The discussion with SP communities (like research infrastructures) indicate that the SPs suffer from Home organisations’ hesitation to release attributes, due to the data protection implications. In eduGAIN, we are designing a package which helps IdPs and SPs to comply with the law, and the MDUI elements are one of the pieces. We hope being able to receive the attributes from the IdPs is a strong enough incentive for the SP entities to populate their MDUI elements.

    eduGAIN aims at cross-federation attribute release. To make MDUI useful in eduGAIN, it should be interpreted consistently across federations. I think a common practice is more important for the elements’ semantics than for the elements being MUST or MAY.

    Because MDUI adoption is still low, the window of opportunity is open for a common practice across federations. If we don’t make a common recommendation now when it’s still possible, in a couple of years we’ll see the same problem we see now for the eduPersonAffiliation attribute; the attribute is widely used but federations have adopted conflicting semantics, which is hindering its cross-federation use.

  4. Pål Axelsson

    I find it interesting that you’ve choosen to recomend a lenght of description that is less than some federations hav in their recomendations today. Why?

    The logo size is interesting to. I think we’ve to look into what size organisation has for their web logos. Sometimes it’s stipulated very har what size you could use on the web. For example my home university demand that the logo shall be 125×125 pixels.

  5. Rod Widdowson

    FYI Length restrictions are usually a software driven restriction, which federations bring forward.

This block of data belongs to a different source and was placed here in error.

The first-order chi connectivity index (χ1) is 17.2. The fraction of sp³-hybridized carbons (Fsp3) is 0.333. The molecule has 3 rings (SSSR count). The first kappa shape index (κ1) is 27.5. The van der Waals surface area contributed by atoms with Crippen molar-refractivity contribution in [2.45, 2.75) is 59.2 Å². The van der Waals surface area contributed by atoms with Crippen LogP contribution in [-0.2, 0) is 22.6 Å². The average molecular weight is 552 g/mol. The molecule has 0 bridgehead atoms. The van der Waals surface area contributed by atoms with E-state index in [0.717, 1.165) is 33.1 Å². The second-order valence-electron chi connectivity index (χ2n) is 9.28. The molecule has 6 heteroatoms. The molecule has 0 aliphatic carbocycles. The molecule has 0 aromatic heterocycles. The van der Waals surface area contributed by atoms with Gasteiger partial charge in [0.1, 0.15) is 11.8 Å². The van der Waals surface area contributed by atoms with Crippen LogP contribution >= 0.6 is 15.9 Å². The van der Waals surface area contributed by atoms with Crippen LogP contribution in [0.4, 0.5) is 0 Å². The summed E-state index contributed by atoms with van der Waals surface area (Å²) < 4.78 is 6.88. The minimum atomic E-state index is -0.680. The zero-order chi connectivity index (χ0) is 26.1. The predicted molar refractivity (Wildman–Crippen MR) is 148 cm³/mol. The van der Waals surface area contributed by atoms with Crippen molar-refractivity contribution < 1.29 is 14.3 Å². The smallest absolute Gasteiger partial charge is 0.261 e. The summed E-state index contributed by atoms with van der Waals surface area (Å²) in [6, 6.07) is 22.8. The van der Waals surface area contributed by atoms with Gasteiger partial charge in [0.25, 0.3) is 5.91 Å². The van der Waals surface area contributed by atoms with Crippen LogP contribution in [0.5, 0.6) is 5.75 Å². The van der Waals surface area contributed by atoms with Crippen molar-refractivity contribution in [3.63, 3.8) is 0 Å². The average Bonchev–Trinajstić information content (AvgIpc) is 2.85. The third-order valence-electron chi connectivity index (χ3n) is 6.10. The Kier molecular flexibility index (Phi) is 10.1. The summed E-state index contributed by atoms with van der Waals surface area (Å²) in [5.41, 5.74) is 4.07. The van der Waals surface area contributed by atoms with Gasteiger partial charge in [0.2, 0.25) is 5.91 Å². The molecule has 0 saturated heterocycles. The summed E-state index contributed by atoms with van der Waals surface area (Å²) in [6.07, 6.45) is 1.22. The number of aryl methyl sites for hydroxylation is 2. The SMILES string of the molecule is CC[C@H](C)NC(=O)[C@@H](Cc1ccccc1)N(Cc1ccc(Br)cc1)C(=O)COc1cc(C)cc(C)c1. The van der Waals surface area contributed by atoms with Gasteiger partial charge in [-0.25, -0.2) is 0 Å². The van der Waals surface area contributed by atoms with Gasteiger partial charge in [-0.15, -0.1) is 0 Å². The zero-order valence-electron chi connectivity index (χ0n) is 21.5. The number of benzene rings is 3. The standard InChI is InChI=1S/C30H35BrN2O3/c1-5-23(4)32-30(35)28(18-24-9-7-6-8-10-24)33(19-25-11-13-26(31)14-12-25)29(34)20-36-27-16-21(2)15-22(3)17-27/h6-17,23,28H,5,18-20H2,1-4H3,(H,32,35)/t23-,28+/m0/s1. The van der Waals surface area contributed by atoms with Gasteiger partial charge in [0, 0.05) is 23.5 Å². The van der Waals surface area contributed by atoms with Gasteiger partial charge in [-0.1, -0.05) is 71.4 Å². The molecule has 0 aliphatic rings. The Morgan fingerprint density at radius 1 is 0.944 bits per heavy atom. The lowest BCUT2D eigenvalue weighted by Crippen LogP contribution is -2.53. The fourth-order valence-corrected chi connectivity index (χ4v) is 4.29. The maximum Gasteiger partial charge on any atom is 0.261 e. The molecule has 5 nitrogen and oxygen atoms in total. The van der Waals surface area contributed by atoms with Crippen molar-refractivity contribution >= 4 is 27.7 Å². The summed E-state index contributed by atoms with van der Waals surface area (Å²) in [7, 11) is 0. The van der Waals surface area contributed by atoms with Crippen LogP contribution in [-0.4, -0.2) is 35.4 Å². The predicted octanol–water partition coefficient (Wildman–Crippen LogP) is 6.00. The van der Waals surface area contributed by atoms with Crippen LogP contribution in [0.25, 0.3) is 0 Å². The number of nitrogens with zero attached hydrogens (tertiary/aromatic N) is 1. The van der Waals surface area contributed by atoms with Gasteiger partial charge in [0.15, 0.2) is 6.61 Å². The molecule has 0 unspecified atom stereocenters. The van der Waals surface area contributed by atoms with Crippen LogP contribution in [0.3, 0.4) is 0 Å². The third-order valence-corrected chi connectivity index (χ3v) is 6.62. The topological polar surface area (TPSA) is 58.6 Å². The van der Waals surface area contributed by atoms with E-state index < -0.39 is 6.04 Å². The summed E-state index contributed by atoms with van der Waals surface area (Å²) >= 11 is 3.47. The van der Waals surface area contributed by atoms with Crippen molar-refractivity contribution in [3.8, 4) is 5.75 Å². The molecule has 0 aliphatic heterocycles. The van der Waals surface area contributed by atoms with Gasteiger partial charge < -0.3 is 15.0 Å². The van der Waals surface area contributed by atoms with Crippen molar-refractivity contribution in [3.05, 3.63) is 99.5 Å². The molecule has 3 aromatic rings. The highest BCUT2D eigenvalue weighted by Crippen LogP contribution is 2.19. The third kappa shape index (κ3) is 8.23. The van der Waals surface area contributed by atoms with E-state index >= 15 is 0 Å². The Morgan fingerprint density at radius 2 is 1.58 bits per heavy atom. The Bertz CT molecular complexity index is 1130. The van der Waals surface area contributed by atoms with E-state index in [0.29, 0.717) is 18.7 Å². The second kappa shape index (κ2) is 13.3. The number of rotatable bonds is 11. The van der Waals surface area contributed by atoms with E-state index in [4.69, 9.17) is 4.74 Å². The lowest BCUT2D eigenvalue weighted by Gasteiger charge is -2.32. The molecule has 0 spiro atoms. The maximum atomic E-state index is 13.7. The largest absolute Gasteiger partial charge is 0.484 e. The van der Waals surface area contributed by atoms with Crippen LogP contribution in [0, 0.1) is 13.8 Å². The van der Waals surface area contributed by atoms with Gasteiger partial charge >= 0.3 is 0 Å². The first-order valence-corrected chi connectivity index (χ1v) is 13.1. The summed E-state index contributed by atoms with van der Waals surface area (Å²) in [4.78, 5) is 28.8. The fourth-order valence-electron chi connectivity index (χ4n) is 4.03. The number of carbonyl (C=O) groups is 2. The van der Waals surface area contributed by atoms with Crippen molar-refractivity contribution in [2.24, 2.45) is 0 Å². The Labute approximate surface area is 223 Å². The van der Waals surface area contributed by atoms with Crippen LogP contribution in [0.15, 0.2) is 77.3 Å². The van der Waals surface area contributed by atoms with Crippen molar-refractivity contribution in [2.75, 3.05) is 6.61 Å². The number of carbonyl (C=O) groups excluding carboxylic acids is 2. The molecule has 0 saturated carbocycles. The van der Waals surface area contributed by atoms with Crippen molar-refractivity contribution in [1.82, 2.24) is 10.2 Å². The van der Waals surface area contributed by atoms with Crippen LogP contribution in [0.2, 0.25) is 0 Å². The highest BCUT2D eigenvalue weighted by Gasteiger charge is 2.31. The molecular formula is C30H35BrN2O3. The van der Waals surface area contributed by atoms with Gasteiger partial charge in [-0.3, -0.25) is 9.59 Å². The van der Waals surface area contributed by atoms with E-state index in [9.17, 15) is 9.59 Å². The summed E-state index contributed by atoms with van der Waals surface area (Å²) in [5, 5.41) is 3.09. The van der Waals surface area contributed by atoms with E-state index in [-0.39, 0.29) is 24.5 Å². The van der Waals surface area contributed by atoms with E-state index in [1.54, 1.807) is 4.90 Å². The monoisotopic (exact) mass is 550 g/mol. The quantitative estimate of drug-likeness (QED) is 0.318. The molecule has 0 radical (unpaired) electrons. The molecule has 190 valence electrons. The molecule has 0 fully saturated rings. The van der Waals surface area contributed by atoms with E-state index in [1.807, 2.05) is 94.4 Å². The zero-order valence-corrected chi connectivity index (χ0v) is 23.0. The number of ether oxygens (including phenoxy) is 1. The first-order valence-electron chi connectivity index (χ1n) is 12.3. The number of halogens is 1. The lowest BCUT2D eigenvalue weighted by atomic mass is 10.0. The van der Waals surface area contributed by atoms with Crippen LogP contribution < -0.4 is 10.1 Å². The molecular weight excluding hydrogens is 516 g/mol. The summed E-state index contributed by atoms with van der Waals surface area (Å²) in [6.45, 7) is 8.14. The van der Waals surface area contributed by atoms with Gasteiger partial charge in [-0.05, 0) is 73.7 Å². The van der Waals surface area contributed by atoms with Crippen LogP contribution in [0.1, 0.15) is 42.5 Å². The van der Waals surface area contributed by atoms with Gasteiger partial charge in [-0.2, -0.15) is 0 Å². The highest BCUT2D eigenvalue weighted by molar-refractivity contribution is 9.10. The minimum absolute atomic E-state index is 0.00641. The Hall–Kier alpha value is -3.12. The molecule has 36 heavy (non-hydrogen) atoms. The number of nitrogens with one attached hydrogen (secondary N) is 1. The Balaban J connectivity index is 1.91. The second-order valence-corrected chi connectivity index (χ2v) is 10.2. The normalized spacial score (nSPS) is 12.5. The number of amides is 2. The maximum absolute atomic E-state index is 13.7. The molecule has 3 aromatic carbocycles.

If you are trying to cram a logo and a 200 character entity name into a box which is 100 px wide then it’s not going to end well.

    Equally if you populate a standard web browser’s dropdown menu with such a beast you will often find that it overruns the width that the designer allowed.

    When I’m writing software I usually trim such monsters down – which brings up another issue – starting with “The University Of” is not friendly to the users when they are seeing trimmed result. You see this in spades in the UK Federation. Unfortunately IdPs are sometime not allowed to say (the useful) “Foobar University” rather than “The university and further educational insitution for medical and ethical research of Foobar”.

    I’d agree that 33 feels stingy, OTOH a case can be made for keeping things brief (and I appreciate that this is potentially a cultural issue). In my (facetious) example above, I’ll bet that most students when asked where they are studying would say “Foobar University”. Certainly I refer to my old university as “Edinburgh University” not “The University of Edinburgh”.

    One thing I think we all agree on is that the described use of the elements should be respected. So people should be discouraged from putting “Use this site for really cool things” as their DisplayName, even if it does give the Discovery experience they want.

  6. Tom Scavo

    As Mikael points out, using md:OrganizationDisplayName as a fallback for mdui:DisplayName only makes sense for IdP entities. Moreover, it goes against the spec, which is quite clear on the precedence of names.

    I feel strongly that mdui:DisplayName should be required. In the near future, the InCommon Federation will not be able to accept entity metadata without mdui:DisplayName. This is in no small part due to changes in the use of md:OrganizationDisplayName spurred on by the emerging MDUI spec.

    We shouldn’t agonize too much on the maximum length of mdui:DisplayName and mdui:Description since UI designers can compensate for long strings, but I agree with Rod that the most important characters should come first, both because the UI may choose to truncate the displayed string and because published lists will be sorted on mdui:DisplayName.

  7. Ian Young

    The answer to the question about where advertisement block sizes comes from is that there’s a standards body involved:


    There was initial chaos, then a period when a few standard “ad units” were boiled down from that, then they gradually added to that over time as new use cases became apparent.

    It’s not an industry I’m particularly fond of, but that’s definitely the right process.